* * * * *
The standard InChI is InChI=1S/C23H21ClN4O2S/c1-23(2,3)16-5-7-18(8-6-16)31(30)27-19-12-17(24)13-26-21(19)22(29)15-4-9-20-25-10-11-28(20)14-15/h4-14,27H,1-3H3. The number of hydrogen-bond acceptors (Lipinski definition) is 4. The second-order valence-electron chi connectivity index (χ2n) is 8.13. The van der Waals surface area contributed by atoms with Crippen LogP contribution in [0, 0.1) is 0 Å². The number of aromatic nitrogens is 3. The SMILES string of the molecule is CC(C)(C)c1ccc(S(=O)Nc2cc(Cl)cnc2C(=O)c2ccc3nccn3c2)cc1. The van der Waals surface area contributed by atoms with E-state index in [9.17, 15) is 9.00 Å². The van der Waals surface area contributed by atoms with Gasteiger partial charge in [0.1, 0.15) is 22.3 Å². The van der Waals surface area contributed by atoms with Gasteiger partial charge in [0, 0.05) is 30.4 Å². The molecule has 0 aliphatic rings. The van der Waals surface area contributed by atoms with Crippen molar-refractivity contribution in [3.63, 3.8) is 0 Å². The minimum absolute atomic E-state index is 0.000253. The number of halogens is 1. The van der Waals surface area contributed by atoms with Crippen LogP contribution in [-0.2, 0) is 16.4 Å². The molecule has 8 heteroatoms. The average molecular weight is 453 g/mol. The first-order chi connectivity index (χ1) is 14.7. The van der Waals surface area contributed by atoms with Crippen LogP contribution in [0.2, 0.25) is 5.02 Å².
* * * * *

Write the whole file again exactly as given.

The standard InChI is InChI=1S/C23H21ClN4O2S/c1-23(2,3)16-5-7-18(8-6-16)31(30)27-19-12-17(24)13-26-21(19)22(29)15-4-9-20-25-10-11-28(20)14-15/h4-14,27H,1-3H3. The number of hydrogen-bond acceptors (Lipinski definition) is 4. The second-order valence-electron chi connectivity index (χ2n) is 8.13. The van der Waals surface area contributed by atoms with Crippen LogP contribution in [0, 0.1) is 0 Å². The number of aromatic nitrogens is 3. The SMILES string of the molecule is CC(C)(C)c1ccc(S(=O)Nc2cc(Cl)cnc2C(=O)c2ccc3nccn3c2)cc1. The van der Waals surface area contributed by atoms with E-state index in [9.17, 15) is 9.00 Å². The van der Waals surface area contributed by atoms with Gasteiger partial charge in [0.1, 0.15) is 22.3 Å². The van der Waals surface area contributed by atoms with Gasteiger partial charge in [0, 0.05) is 30.4 Å². The molecule has 0 aliphatic rings. The van der Waals surface area contributed by atoms with Crippen molar-refractivity contribution in [3.63, 3.8) is 0 Å². The minimum absolute atomic E-state index is 0.000253. The number of halogens is 1. The van der Waals surface area contributed by atoms with Crippen LogP contribution in [-0.2, 0) is 16.4 Å². The molecule has 8 heteroatoms. The average molecular weight is 453 g/mol. The first-order chi connectivity index (χ1) is 14.7. The van der Waals surface area contributed by atoms with Crippen LogP contribution in [0.2, 0.25) is 5.02 Å².